Seamless or Sectional Gutters

There comes a time in every home owner’s life that they have to do the dreaded job of replacing the gutters. Gutters are an essential piece of the home, and keeps water out of the home, improves athletics and allows the rest of your investment to last longer and look better. So why is replacing gutters such a dreaded job? Many people are not sure which gutters are right for them, what they can expect to receive, what suits their home, budget and their needs.

All of this, as well as the mounting gutter costs, can make this an overwhelming choice.
That’s where we come in. We aim to simplify your choices, by explaining two of the most common types of gutters: Sectional and seamless.
Now, while you have probably heard these terms before, there is far more than them than meets the eye. So, what is the difference?

Sectional Gutters

Traditionally, sectional gutters are gutters that have been pieced together. These segments are usually 10-20 feet long, and they have multiple connecting seams. These gutters are also held together with connectors, and they frequently have corner pieces, drop outles and end caps. This is in order to connect easily to the downspouts, and to ensure smooth delivery.
Generally speaking, seasonal gutters are not custom made. They are usually sold as component systems, and installed in pieces. This is why most do it yourself gutters are sectional, instead of seamless. Professionals install these too, as they are easy to install and cut to size. It is easy to cut these to size with a simple hacksaw, in order to ensure that they fit the home just right. Of course, snap in place connectors are common, joining gutter pieces, sections and downspouts together securely.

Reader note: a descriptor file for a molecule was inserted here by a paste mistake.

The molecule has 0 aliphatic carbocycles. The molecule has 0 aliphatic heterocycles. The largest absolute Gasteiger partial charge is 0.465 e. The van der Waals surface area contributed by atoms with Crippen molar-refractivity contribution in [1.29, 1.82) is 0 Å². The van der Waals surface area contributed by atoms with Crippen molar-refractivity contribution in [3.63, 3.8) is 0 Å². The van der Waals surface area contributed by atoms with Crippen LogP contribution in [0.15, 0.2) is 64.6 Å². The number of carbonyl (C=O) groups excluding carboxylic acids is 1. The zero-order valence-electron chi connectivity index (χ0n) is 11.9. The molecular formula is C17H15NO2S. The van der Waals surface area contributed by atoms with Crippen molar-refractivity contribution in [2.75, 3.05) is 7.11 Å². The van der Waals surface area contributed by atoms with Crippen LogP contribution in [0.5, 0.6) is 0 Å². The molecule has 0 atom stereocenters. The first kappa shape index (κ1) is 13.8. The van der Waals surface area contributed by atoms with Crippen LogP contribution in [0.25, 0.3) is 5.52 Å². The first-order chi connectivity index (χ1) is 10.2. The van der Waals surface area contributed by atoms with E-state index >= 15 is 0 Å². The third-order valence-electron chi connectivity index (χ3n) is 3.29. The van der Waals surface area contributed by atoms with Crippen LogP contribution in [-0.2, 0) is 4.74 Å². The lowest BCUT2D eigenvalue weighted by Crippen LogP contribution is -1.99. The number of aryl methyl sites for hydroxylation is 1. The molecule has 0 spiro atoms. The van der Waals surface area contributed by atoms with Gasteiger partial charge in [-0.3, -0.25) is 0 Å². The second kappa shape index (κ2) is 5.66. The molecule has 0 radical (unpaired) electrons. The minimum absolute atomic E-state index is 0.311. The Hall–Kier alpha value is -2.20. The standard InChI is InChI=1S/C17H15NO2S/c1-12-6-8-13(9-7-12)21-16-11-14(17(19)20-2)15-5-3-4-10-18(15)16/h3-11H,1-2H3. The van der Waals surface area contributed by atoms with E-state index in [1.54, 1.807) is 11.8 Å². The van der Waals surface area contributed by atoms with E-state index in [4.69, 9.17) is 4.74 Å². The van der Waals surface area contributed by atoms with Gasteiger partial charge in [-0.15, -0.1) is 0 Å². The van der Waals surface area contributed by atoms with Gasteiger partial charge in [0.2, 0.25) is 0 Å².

Due to this, all sectional gutter systems contain corner pieces, end caps and more, for easy connection. While easy to install, one of the drawbacks of this system is the fact that there are many seams in the design. Where there are seams, there is the potential for leaks and weaknesses in the design. One of the positive aspects, however, is the fact that they are reasonably affordable, which makes them quite popular.

  • Pros of sectional gutters: relatively easy installation; cost effective
  • Cons of sectional gutters: seams invite a higher potential for leaks

Seamless Gutters

As their name suggests, seamless gutters are made of one continuous piece of material, rather than being pieced together. Seamless gutters only have joins in certain places, such as the corners, and at the downspouts, making them sturdy. Usually made of strong materials, such as aluminum, they are lightweight and durable. The material, as well as the fact that they are made continuously, give these gutters greater strength. This strength does come at a cost though, and these are usually a more expensive option than their Sectional counterparts.

Since they are specialized, they must be custom made to order, and need specialized equipment to install. You cannot install these yourself, and an experienced and knowledgeable contractor is always required when working with seamless gutters. They can also be made out of galvanized copper. While they may seem more costly and time consuming, this is all worthwhile when you realize that seamless gutters will never, ever leak. Common sizes include: 4-, 5- or 6-in. diameters; 5-in. Ks, 2X3-in. or 3X4-in.

  • Pros of seamless gutters: performance is of high quality; good color variety
  • Cons of seamless gutters: costly to install


If you are looking for a cheap, easy fix, it is better to go with sectional gutters. These gutters provide solid performance for a reduced cost, and for a new home owner, or someone on a budget, this might just be the best way to go, at least for now.
However, if you have the money, there is no question that seamless gutters are far superior. Simply put, they last far longer, are stronger, and are less prone to leaks. This means that, over the long run, they will be less likely to need replacement, and will save you money that way. Initial costs might be daunting, but don’t let that put you off making a good, solid investment towards your home, and your comfort.